Of critical importance to the Congressman are issues related to social justice, like expunging criminal records and performing acts of restorative justice, to make it easier for communities who were impacted by prohibition to benefit from the legal changes.
“Being able to give them a clean slate, give them an opportunity to participate in a growing economic sector, is important. [The marijuana industry is] going to be bigger than the N.F.L. in a few years and I think that’s going to be an important conversation that we’re going to have more attention on.”
As Congress hums along, the early days of the 2020 campaign have also brought renewed attention to the issue with multiple candidates talking about their former use and Senator Cory Booker (D-NJ) reintroducing the Marijuana Justice Act. No matter what happens in 2020, Blumenauer isn’t ambiguous about his beliefs for the future as more states get behind legalization of some form.
“Let me just state unequivocally: there will never be another president elect who’s anti-cannabis. It will not happen.”
Of the nine states that had legalization measures on the ballot in 2016, including swing states like Florida and Nevada, cannabis often received a higher percentage of votes than Hillary Clinton and Donald Trump, meaning it has become a nonpartisan issue as far as the electorate is concerned. 2016 even saw medical marijuana breach the Bible Belt with the passage of Arkansas’ Issue 6, breaking the seal for neighboring states to develop their own medical industries in the coming years.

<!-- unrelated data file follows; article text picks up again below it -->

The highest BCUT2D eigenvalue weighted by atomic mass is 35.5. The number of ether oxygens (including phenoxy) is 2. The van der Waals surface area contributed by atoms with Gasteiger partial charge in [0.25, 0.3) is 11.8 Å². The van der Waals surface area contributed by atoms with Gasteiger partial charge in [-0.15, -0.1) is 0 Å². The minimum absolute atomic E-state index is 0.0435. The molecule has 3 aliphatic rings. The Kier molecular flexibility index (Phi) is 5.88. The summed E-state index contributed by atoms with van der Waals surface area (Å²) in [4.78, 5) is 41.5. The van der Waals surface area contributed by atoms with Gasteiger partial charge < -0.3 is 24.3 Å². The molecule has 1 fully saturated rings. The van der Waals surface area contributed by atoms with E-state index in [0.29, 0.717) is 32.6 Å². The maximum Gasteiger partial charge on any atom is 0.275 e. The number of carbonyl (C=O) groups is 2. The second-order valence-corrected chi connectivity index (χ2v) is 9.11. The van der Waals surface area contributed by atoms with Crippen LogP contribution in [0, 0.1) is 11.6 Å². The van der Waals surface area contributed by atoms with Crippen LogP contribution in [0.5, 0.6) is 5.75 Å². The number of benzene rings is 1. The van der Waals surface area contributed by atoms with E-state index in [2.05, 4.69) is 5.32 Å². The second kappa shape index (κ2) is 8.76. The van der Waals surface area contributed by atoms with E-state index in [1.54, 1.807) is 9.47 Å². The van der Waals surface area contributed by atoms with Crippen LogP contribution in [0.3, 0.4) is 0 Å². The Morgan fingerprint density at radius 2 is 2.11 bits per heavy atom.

It’s a bit of an understatement to say that Blumenauer is optimistic about where things are headed. Sure, someone may rise up and become the new Pete Sessions, a fiery anti-marijuana Republican who Blumenauer referred to as “public enemy number one” in Congress, but with the debate finally moving towards substantial policy questions that’s not what Blumenauer’s focused on.
“There may be a few other people who are there, but I think in the main, it’s highly unlikely that people are going to run out there and lift this banner and crusade against this,” Bluenauer theorized. “We’ll be ready if they do, but I think it’s much less likely.”